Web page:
The next concern was one that I had thought about for a long time after installing the 12 inch caliper to read the X axis.  The mill's table has a slot along the front face that is used to hold the adjustable overrun stops for the X axis power feed.  When I installed the caliper in this spot, I was forced to mount the stops in a non-movable position that would just prevent the table's end caps from slamming into saddle if I forgot to shut off the power feed. I had experimented with positioning them and gotten them pretty close to where I needed them, but they were now not adjustable.  I was unable to reposition them to allow me to automatically stop the power feed where I wanted it when performing tedious multiple passes on whatever piece I was working on.  I missed this a lot and wanted to make sure that the Jenix scale was mounted in a way that I would have my adjustable stops back.  I decided that the way to go about this was to mount the Jenix flush with the edge of the table and with a bracket behind the ends that would allow for a strip of angle aluminum to cover the scale and protect it.  Outboard of the ends of the scale I would build additional brackets  to hold a 1 inch by .250inch thick slotted bar that would hold the adjustable stops.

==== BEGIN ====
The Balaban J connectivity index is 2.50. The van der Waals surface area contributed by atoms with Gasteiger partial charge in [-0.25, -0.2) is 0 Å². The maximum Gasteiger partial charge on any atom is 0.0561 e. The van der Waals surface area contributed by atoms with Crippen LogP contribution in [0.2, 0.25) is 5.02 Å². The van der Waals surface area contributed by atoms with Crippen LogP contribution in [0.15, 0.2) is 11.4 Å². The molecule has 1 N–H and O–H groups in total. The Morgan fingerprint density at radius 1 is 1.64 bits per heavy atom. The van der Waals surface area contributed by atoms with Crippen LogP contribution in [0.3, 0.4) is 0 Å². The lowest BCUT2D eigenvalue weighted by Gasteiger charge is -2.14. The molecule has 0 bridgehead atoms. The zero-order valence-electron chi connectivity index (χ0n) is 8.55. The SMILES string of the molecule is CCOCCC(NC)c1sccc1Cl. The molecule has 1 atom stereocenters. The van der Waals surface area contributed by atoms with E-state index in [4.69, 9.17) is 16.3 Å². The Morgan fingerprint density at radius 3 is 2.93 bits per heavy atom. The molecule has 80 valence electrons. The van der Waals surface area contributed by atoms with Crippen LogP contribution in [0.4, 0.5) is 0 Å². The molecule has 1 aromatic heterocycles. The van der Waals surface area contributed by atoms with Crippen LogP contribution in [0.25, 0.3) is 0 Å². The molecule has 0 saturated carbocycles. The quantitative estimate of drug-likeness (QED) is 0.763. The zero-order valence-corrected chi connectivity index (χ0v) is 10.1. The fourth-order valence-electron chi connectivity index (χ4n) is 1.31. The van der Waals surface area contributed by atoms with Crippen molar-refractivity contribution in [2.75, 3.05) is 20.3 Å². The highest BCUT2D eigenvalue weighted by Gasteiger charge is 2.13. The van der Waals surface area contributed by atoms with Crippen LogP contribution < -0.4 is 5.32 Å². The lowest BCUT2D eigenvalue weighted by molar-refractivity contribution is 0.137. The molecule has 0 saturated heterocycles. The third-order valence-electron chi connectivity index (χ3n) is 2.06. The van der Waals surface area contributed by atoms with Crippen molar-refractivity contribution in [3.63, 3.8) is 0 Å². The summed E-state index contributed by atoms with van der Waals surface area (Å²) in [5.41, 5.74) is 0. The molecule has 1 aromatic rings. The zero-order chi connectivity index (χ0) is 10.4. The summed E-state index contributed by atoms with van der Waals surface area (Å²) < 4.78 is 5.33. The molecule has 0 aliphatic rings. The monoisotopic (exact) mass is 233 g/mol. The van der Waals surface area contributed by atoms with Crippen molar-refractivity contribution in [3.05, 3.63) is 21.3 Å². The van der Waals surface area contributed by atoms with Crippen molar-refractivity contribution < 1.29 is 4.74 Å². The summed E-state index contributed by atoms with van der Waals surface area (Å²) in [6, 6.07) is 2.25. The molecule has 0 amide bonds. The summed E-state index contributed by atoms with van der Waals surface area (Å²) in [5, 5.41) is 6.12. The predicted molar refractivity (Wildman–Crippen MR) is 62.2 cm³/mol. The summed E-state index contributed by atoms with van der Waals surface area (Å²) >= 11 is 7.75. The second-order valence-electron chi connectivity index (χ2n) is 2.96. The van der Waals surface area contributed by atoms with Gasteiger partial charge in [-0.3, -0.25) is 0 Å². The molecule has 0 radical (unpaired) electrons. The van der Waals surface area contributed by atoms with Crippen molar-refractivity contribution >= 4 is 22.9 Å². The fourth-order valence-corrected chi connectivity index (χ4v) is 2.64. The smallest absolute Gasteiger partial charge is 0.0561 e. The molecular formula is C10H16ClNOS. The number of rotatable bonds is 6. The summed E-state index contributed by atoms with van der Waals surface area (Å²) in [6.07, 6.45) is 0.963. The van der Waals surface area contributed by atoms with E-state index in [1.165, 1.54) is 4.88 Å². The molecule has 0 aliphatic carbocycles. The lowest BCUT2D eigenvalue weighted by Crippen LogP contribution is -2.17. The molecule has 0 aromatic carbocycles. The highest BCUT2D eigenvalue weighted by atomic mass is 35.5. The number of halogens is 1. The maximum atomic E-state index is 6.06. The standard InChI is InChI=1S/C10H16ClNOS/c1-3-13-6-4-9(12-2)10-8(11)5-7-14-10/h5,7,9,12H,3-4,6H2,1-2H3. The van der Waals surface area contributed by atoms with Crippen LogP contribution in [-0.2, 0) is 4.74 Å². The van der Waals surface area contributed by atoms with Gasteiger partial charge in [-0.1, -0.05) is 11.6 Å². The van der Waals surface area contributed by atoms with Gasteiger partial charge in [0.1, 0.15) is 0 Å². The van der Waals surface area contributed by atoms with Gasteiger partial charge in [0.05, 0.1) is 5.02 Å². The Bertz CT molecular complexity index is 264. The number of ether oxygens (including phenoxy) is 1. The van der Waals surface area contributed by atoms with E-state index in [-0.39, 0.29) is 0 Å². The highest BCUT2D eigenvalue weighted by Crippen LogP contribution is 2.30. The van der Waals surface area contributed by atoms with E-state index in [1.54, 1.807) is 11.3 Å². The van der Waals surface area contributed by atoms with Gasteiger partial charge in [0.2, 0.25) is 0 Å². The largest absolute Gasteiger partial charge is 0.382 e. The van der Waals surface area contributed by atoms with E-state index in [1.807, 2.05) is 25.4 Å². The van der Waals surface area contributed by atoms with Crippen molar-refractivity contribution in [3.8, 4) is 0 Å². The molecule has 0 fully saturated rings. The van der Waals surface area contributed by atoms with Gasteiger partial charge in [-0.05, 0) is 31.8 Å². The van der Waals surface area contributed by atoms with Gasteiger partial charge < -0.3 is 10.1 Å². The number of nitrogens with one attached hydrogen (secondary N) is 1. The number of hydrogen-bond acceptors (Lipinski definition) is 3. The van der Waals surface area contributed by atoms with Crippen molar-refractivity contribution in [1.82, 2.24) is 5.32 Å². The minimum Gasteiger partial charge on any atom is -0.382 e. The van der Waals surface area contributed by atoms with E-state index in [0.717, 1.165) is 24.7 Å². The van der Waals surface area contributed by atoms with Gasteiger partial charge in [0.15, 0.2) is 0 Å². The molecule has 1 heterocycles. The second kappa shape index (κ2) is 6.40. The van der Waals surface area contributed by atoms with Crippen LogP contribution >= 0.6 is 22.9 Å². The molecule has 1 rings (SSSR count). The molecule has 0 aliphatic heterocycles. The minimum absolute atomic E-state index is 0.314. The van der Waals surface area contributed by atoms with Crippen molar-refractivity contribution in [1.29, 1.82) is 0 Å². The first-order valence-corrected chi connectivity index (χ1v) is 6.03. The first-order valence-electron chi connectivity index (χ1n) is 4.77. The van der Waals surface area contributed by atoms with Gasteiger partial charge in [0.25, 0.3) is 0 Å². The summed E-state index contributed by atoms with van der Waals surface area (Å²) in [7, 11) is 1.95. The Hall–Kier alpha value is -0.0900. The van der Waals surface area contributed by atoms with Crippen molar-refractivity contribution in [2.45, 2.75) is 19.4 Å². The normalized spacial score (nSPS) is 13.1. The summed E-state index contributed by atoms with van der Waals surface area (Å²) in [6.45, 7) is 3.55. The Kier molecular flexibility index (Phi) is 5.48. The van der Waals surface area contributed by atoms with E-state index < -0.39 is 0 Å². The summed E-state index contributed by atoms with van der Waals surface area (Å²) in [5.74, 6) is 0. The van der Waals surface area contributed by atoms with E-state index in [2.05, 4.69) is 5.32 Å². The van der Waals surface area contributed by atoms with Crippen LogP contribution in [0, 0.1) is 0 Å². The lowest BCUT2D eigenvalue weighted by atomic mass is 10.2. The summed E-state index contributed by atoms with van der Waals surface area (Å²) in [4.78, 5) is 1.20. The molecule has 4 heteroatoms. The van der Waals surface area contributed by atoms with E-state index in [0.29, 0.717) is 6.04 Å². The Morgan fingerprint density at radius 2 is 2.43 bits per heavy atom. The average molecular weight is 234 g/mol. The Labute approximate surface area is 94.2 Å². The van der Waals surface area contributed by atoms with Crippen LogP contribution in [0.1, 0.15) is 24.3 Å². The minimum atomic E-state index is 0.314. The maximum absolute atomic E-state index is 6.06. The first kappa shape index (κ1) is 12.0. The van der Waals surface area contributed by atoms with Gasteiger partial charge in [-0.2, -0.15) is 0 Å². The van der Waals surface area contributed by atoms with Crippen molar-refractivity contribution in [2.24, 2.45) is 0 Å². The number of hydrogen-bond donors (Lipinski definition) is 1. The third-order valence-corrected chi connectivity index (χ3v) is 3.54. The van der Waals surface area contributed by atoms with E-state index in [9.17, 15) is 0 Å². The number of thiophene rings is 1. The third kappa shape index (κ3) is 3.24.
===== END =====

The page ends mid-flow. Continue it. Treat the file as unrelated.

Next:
Another thing I had noticed was that I didn't seem to have as much table travel in the X axis as the Grizzly specs called for.  The specs on the sheet that came with the mill stated that X travel was